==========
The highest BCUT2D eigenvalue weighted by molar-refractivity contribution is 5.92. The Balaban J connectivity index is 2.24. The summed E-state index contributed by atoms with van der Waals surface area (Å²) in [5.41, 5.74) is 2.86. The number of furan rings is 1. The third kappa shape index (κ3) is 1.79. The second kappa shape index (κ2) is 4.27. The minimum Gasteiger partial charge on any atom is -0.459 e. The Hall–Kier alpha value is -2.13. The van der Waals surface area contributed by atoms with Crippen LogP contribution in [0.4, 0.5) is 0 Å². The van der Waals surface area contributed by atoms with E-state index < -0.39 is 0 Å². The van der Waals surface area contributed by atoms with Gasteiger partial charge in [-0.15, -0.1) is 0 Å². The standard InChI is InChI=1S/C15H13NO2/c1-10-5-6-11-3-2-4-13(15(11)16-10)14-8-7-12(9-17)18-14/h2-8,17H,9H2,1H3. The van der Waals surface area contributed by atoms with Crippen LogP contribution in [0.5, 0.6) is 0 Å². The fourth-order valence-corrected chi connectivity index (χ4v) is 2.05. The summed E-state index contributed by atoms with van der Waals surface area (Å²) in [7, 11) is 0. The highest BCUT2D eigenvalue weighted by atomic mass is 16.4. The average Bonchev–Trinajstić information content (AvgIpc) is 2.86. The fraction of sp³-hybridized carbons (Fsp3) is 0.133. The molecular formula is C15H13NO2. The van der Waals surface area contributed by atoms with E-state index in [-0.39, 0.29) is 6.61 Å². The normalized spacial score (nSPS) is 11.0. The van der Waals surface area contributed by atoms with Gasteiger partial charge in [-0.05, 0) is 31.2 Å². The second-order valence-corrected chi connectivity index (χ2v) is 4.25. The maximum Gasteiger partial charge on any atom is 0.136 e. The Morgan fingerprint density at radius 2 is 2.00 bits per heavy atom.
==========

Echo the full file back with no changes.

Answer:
The highest BCUT2D eigenvalue weighted by molar-refractivity contribution is 5.92. The Balaban J connectivity index is 2.24. The summed E-state index contributed by atoms with van der Waals surface area (Å²) in [5.41, 5.74) is 2.86. The number of furan rings is 1. The third kappa shape index (κ3) is 1.79. The second kappa shape index (κ2) is 4.27. The minimum Gasteiger partial charge on any atom is -0.459 e. The Hall–Kier alpha value is -2.13. The van der Waals surface area contributed by atoms with Crippen LogP contribution in [0.4, 0.5) is 0 Å². The van der Waals surface area contributed by atoms with E-state index < -0.39 is 0 Å². The van der Waals surface area contributed by atoms with Gasteiger partial charge in [-0.15, -0.1) is 0 Å². The standard InChI is InChI=1S/C15H13NO2/c1-10-5-6-11-3-2-4-13(15(11)16-10)14-8-7-12(9-17)18-14/h2-8,17H,9H2,1H3. The van der Waals surface area contributed by atoms with Crippen LogP contribution in [0.5, 0.6) is 0 Å². The fourth-order valence-corrected chi connectivity index (χ4v) is 2.05. The summed E-state index contributed by atoms with van der Waals surface area (Å²) in [7, 11) is 0. The highest BCUT2D eigenvalue weighted by atomic mass is 16.4. The average Bonchev–Trinajstić information content (AvgIpc) is 2.86. The fraction of sp³-hybridized carbons (Fsp3) is 0.133. The molecular formula is C15H13NO2. The van der Waals surface area contributed by atoms with E-state index in [-0.39, 0.29) is 6.61 Å². The normalized spacial score (nSPS) is 11.0. The van der Waals surface area contributed by atoms with Gasteiger partial charge in [-0.05, 0) is 31.2 Å². The second-order valence-corrected chi connectivity index (χ2v) is 4.25. The maximum Gasteiger partial charge on any atom is 0.136 e. The Morgan fingerprint density at radius 2 is 2.00 bits per heavy atom.